Many are familiar with Mary Chesnut’s “A Diary from Dixie,” which was an abridged version of her cryptic and rambling inner monologues written on paper. If you want the full, juicy goodness of everything that ran through an ACW era aristocrat’s mind as the world fell apart around her, I would suggest going for the huge edition edited by C. Vann Woodward. Much of what you read will leave you hoping she gets to the point sooner rather than later, but so many personal vignettes and studies of people she knew and their characters are littered throughout, making it a thought-provoking and sobering read. The topic of death and reactions to death as the war went on is noteworthy in this work, as is her inclusion of a tense love story in the form of a young Southern high class girl, and a rough-around-the-edges general, who never ended up marrying. This work is not available for free online but it is worth the money for the background and insight it gives you into the feelings and society surrounding the American Civil War. In fact, it’s a work you may want to keep going back and reading, as it is so long that it is not possible to remember all of the important parts.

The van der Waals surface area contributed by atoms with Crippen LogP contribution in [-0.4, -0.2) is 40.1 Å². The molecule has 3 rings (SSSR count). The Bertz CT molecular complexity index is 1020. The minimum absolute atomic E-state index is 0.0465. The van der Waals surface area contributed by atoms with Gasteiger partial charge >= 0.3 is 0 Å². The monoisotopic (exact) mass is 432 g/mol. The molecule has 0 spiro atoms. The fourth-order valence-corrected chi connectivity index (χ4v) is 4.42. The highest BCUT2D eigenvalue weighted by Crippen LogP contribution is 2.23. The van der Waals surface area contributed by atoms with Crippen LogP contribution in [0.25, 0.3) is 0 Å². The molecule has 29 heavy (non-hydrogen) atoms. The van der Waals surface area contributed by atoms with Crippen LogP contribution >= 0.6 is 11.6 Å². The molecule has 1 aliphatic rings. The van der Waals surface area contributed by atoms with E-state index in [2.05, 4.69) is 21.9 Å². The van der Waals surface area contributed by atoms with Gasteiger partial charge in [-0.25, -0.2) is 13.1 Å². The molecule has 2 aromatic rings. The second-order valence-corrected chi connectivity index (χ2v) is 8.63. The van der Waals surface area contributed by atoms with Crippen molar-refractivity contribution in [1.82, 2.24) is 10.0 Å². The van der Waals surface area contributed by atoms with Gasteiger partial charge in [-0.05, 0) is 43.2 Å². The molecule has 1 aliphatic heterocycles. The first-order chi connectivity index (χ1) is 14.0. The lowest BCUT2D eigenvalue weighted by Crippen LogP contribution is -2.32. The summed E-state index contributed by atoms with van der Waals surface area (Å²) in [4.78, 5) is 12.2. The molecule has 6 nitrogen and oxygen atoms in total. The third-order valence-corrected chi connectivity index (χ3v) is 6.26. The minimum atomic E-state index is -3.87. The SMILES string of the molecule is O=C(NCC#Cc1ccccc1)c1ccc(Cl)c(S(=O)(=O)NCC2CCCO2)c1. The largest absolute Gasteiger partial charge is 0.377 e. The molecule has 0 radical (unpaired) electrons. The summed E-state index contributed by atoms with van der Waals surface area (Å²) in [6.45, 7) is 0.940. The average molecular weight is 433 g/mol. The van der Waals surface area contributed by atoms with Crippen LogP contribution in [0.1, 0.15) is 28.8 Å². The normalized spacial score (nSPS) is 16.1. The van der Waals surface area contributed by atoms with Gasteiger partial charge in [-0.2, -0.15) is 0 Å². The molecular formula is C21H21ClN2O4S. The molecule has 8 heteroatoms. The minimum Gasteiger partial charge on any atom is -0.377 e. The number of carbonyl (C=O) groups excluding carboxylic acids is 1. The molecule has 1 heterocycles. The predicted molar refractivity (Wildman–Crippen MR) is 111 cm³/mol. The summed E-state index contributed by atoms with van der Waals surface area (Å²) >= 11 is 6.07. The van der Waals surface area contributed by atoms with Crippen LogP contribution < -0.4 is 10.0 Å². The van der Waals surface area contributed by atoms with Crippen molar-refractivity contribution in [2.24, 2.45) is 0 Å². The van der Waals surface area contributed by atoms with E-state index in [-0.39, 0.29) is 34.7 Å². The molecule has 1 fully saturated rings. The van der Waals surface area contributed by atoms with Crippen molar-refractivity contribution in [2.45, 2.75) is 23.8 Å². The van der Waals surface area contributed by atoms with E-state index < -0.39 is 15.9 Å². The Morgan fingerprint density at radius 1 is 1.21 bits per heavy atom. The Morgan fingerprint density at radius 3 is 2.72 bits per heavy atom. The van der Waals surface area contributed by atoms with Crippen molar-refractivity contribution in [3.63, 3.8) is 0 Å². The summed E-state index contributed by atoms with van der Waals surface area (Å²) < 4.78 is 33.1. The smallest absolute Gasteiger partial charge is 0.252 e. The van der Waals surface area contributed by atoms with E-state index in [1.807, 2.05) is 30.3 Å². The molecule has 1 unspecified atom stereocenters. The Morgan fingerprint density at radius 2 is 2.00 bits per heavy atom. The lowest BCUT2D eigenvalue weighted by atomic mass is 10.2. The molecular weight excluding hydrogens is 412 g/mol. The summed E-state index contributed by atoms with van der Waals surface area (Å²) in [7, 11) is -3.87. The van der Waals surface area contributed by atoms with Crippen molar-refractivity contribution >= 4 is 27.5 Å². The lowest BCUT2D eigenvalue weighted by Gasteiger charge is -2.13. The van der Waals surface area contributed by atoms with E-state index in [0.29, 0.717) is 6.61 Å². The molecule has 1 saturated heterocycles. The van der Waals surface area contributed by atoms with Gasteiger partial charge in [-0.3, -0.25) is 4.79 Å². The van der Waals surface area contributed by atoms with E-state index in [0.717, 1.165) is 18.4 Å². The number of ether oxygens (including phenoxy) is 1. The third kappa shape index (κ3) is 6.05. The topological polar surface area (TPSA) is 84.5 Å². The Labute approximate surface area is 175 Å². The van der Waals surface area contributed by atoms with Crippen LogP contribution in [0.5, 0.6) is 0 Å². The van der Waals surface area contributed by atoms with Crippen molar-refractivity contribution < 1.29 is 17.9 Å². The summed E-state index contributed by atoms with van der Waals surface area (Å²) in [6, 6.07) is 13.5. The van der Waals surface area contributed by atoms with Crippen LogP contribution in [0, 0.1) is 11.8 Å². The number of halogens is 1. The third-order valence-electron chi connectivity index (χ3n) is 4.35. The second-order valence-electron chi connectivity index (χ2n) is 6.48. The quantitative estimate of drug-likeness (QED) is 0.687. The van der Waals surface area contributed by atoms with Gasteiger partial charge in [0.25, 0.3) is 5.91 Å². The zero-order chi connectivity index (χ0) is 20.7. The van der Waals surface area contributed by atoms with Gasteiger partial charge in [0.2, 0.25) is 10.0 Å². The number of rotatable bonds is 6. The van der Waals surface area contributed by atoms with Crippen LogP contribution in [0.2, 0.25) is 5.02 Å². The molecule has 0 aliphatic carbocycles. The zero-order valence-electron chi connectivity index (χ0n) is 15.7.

3. "Uncle Tom’s Cabin" by Harriet Beecher Stowe (1852)
Although this is a novel, it was written in 1852 by an abolitionist and gives great insight into society, how people lived, what they did in their private lives and free time, and even different types of personalities. Harriet Beecher Stowe was an incredible student of human emotion, and the end of this book will leave you crying over injustice, as well as crying because you feel like you have lost a loved one. Today, the term Uncle Tom has deviated from its original meaning to label a sell-out, or someone who betrays his own people. The real character of Uncle Tom could not have been farther from this truth. The character of Uncle Tom was a pure-hearted, God-fearing, helpful, truthful, hard-working, family-oriented man, who refused to back down and held his integrity until the end. If people really knew who Uncle Tom was in “Uncle Tom’s Cabin”, they would be honored to be called his name. “Uncle Tom’s Cabin” is free of charge on your iPhone book app or on Google Books.